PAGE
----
Group begins work on limiting 4G's impact on Freeview signal

Group begins work on tackling 4G's impact on Freeview signal
at800 group starts trials in the UK on Monday

An organisation set up to assist homes with the likely disruption to Freeview television signals after the roll-out of the UK's 4G LTE network, has gone public.

The at800 group, as it has been called, received £180m from the nation's major mobile networks when it became apparent that up to 900,000 homes in the UK would experience disruption to their viewing.

The name of the group derives from the 800MHz radio frequency at which 4G LTE connectivity will continue to take over as the year rolls on, now the results of the recent Ofcom spectrum auction have been determined.

Interference is expected in some areas as that frequency operates in close proximity to Freeview.

Hoping for the best

The at800 group will begin limited trials in the UK next week, by temporarily switching on 4G masts in temporarily activating 4G masts in Cradley Heath and Rowley Regis in the West Midlands and asking residents for feedback.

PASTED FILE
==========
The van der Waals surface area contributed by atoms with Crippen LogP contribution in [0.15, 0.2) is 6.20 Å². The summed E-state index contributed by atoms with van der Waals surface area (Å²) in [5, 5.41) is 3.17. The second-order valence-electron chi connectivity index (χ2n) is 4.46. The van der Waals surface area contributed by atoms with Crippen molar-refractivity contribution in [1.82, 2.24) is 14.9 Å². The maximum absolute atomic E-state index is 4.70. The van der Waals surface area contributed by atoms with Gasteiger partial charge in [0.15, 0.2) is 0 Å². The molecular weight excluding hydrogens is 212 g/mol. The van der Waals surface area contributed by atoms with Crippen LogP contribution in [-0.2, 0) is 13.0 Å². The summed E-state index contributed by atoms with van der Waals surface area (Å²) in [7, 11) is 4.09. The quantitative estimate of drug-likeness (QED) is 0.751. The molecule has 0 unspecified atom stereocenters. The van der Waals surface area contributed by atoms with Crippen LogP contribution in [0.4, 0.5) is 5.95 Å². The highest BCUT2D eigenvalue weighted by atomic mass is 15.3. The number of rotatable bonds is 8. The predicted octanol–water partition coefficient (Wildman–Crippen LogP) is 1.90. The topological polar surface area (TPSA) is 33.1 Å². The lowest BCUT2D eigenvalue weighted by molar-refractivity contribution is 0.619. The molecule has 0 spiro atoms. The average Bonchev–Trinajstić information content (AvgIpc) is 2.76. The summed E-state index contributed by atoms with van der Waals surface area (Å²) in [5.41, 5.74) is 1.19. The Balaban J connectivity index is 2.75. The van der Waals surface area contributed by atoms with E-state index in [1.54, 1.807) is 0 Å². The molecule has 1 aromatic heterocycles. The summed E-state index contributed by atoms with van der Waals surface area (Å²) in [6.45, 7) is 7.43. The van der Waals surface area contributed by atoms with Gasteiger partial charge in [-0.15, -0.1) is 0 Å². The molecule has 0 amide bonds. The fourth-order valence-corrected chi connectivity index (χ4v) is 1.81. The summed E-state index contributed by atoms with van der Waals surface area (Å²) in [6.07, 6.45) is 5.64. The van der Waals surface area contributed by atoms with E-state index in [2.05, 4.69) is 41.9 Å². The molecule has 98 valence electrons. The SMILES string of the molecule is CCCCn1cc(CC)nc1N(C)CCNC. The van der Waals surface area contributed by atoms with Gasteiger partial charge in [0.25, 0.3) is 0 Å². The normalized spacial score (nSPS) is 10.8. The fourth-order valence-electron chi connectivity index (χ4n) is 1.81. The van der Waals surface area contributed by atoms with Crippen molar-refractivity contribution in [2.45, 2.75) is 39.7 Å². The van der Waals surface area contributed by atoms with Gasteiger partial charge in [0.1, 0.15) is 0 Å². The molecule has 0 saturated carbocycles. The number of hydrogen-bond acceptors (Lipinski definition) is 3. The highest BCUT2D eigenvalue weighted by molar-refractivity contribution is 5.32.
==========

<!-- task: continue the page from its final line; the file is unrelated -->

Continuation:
Simon Beresford-Wylie, at800 chief executive: "We are hoping for the best and planning for the worst."

Affected viewers will receive a free signal boosting filter to solve the problem while those homes and individuals deemed "vulnerable" will have their filter fitted by an engineer - all paid for out of the £180m.


Chris Smith

A technology journalist, writer and videographer of many magazines and websites including T3, Gadget Magazine and He specializes in applications for smartphones, tablets and handheld devices, with bylines also at The Guardian, WIRED, Trusted Reviews and Wareable. Chris is also the podcast host for The Liverpool Way. As well as tech and football, Chris is a pop-punk fan and enjoys the art of wrasslin'.